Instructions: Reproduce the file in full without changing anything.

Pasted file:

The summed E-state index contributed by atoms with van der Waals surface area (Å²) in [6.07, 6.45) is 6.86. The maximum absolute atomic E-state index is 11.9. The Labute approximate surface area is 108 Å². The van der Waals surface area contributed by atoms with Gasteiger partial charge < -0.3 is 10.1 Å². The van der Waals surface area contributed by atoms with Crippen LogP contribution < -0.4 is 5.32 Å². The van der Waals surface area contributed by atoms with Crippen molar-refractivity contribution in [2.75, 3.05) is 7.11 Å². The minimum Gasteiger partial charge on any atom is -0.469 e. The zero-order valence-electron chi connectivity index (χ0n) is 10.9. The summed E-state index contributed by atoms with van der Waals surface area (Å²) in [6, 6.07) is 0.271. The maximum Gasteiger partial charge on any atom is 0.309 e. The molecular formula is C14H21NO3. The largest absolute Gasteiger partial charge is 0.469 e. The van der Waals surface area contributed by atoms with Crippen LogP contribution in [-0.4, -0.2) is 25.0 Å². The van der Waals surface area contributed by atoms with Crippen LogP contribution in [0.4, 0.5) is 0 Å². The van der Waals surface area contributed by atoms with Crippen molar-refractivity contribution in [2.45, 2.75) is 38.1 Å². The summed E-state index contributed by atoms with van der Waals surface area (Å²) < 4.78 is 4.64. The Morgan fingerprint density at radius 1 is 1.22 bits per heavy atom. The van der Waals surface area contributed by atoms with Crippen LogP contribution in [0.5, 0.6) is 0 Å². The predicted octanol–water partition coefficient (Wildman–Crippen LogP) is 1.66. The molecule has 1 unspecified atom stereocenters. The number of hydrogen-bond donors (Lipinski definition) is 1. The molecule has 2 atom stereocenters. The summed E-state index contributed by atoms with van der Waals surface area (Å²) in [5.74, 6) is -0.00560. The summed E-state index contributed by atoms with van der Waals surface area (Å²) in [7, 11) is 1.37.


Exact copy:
The summed E-state index contributed by atoms with van der Waals surface area (Å²) in [6.07, 6.45) is 6.86. The maximum absolute atomic E-state index is 11.9. The Labute approximate surface area is 108 Å². The van der Waals surface area contributed by atoms with Gasteiger partial charge < -0.3 is 10.1 Å². The van der Waals surface area contributed by atoms with Crippen LogP contribution < -0.4 is 5.32 Å². The van der Waals surface area contributed by atoms with Crippen molar-refractivity contribution in [2.75, 3.05) is 7.11 Å². The minimum Gasteiger partial charge on any atom is -0.469 e. The zero-order valence-electron chi connectivity index (χ0n) is 10.9. The summed E-state index contributed by atoms with van der Waals surface area (Å²) in [6, 6.07) is 0.271. The maximum Gasteiger partial charge on any atom is 0.309 e. The molecular formula is C14H21NO3. The largest absolute Gasteiger partial charge is 0.469 e. The van der Waals surface area contributed by atoms with Crippen LogP contribution in [-0.4, -0.2) is 25.0 Å². The van der Waals surface area contributed by atoms with Crippen LogP contribution in [0.4, 0.5) is 0 Å². The van der Waals surface area contributed by atoms with Crippen molar-refractivity contribution in [2.45, 2.75) is 38.1 Å². The summed E-state index contributed by atoms with van der Waals surface area (Å²) < 4.78 is 4.64. The Morgan fingerprint density at radius 1 is 1.22 bits per heavy atom. The van der Waals surface area contributed by atoms with Crippen LogP contribution in [0.5, 0.6) is 0 Å². The predicted octanol–water partition coefficient (Wildman–Crippen LogP) is 1.66. The molecule has 1 unspecified atom stereocenters. The number of hydrogen-bond donors (Lipinski definition) is 1. The molecule has 2 atom stereocenters. The summed E-state index contributed by atoms with van der Waals surface area (Å²) in [5.74, 6) is -0.00560. The summed E-state index contributed by atoms with van der Waals surface area (Å²) in [7, 11) is 1.37.